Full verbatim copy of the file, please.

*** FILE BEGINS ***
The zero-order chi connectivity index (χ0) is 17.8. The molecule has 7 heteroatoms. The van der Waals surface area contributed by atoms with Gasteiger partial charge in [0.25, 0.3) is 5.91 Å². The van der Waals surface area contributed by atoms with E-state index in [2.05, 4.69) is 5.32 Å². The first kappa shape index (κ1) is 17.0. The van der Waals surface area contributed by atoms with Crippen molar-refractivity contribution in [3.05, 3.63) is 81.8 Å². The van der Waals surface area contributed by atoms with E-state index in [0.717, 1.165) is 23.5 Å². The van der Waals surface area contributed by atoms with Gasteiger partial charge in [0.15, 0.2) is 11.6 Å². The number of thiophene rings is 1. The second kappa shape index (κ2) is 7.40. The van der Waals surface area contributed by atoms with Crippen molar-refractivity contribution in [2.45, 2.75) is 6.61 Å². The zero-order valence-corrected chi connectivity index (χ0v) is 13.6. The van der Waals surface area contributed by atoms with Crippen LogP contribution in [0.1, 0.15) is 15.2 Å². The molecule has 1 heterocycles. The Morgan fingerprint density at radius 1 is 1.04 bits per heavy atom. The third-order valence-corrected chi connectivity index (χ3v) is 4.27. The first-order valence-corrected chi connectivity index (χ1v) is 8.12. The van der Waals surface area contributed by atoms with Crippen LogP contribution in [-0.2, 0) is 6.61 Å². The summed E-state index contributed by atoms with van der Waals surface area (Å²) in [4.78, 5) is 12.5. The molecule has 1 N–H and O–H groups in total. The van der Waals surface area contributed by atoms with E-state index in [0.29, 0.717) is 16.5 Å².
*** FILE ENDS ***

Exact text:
The zero-order chi connectivity index (χ0) is 17.8. The molecule has 7 heteroatoms. The van der Waals surface area contributed by atoms with Gasteiger partial charge in [0.25, 0.3) is 5.91 Å². The van der Waals surface area contributed by atoms with E-state index in [2.05, 4.69) is 5.32 Å². The first kappa shape index (κ1) is 17.0. The van der Waals surface area contributed by atoms with Crippen molar-refractivity contribution in [3.05, 3.63) is 81.8 Å². The van der Waals surface area contributed by atoms with E-state index in [0.717, 1.165) is 23.5 Å². The van der Waals surface area contributed by atoms with Gasteiger partial charge in [0.15, 0.2) is 11.6 Å². The number of thiophene rings is 1. The second kappa shape index (κ2) is 7.40. The van der Waals surface area contributed by atoms with Crippen molar-refractivity contribution in [2.45, 2.75) is 6.61 Å². The zero-order valence-corrected chi connectivity index (χ0v) is 13.6. The van der Waals surface area contributed by atoms with Crippen LogP contribution in [0.1, 0.15) is 15.2 Å². The molecule has 1 heterocycles. The Morgan fingerprint density at radius 1 is 1.04 bits per heavy atom. The third-order valence-corrected chi connectivity index (χ3v) is 4.27. The first-order valence-corrected chi connectivity index (χ1v) is 8.12. The van der Waals surface area contributed by atoms with Crippen LogP contribution in [-0.2, 0) is 6.61 Å². The summed E-state index contributed by atoms with van der Waals surface area (Å²) in [4.78, 5) is 12.5. The molecule has 1 N–H and O–H groups in total. The van der Waals surface area contributed by atoms with E-state index in [0.29, 0.717) is 16.5 Å².